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Architrave - Term used to describe a moulded door or window frame.
Art Deco - A style fashionable between the two world wars which relies on geometrical patterns and sleek lines.
Art Nouveau - A style relying on flowing lines and sinuous forms, often based on nature and the human figure. Popular between 1890 and 1914.
Arts and Crafts - Late 19th-century movement which emphasised the value of handicraft and good design as against mass-production.
Ashlar - Smooth (dressed) stone blocks.
Bar back - Shelving, often ornately treated and incorporating mirrors, at the rear of a servery. Also known as a back-fitment or (Scotland and Northern Ireland) a gantry.
Batten board - Small strip of wood used, for example, to cover the joints between vertical siding.
Board and batten - Vertical siding where wood strips (battens) hide the seams where other boards are joined.
Brewers' Tudor - A style especially popular between the world wars which drew nostalgically on the half-timbered architecture of the Tudor period.
Casement window - A window that opens by swinging inward or outward like a door.
Casing - The trim bordering the inside or outside of a window or door.
Clapboard - Tapered horizontal boards used as siding, thickest on their bottom edge; each overlaps the one below. Also known as weatherboarding.
Clerestory window - A window placed in the upper walls of a room, usually at an angle, to provide extra light.
Corbelling - Decorative projection along the top of a wall (or any moulded projection of similar form).
Counter screen - Glazed screen on a serving counter, usually with a part that can be raised or lowered.
Course - Continuous row of building materials, such as shingle, brick or stone.
Dado - The lower part of a wall when faced or coloured differently from the upper part.
Dado rail - A rail or moulding dividing the dado from the upper part.
Dormer - The setting for a vertical window in a roof.
Embossed glass - Glass with raised and recessed areas formed by etching and grinding.
Faience - Blocks or slabs of earthenware, glazed after an initial firing.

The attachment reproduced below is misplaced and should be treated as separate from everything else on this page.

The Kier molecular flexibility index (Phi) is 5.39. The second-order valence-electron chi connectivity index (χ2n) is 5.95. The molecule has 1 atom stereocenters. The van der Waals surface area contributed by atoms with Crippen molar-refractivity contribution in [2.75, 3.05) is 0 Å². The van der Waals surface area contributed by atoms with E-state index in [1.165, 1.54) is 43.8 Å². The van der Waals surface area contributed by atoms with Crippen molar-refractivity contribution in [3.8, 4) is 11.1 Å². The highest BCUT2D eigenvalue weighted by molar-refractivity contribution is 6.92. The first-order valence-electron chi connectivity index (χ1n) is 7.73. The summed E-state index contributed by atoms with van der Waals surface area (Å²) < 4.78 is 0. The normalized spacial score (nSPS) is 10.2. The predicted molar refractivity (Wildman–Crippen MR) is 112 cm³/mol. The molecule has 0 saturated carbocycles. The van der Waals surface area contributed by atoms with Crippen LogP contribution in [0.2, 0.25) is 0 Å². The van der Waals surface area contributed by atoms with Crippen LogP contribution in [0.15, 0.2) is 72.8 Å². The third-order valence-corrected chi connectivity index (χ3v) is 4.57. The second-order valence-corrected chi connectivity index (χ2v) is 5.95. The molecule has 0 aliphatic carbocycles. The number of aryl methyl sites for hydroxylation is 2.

Fascia - A horizontal band or board, often used to conceal the ends of rafters.
Inglenook - Corner of a large fireplace where the opening is far larger than needed and providing somewhere persons could sit.
Jug and bottle - Small section of pub, with a separate entrance from the street, selling drink for consumption off the premises.
Loggia - An arcaded space, roofed, but open on at least one side, typically overlooking a garden.
Matchboarding - See tongued and grooved boarding.
Moderne - Alternative term for Art Deco.
Mullion - The vertical member separating window lights.
Oriel window - Bay-window supported on a bracket.
Pot-shelf - A shelf over a bar counter for housing glasses.
Quarry tile - Floor tiles, usually red and black, in square or lozenge patterns.
Rusticated stone - Stonework, sometimes roughly finished, distinguished by having the joints deeply sunk.
Servery - The area, almost always behind a bar-counter, from which drinks are dispensed.
Stillion - A fitting in the middle of a serving area with shelves and storage facilities; sometimes called a wagon.
Terracotta - Very hard-wearing, unglazed pottery.
Terrazzo - Flooring consisting of small pieces of marble set in concrete, rubbed down and polished.
Tongue and groove boarding - Cheap panelling on walls and ceilings, consisting of boards with tongues cut along one edge and grooves on the other so that they overlap when joined.
Veneer wall - Covering one wall construction with a second material to enhance its beauty.
Wainscotting - Panelling applied to the lower part of a wall.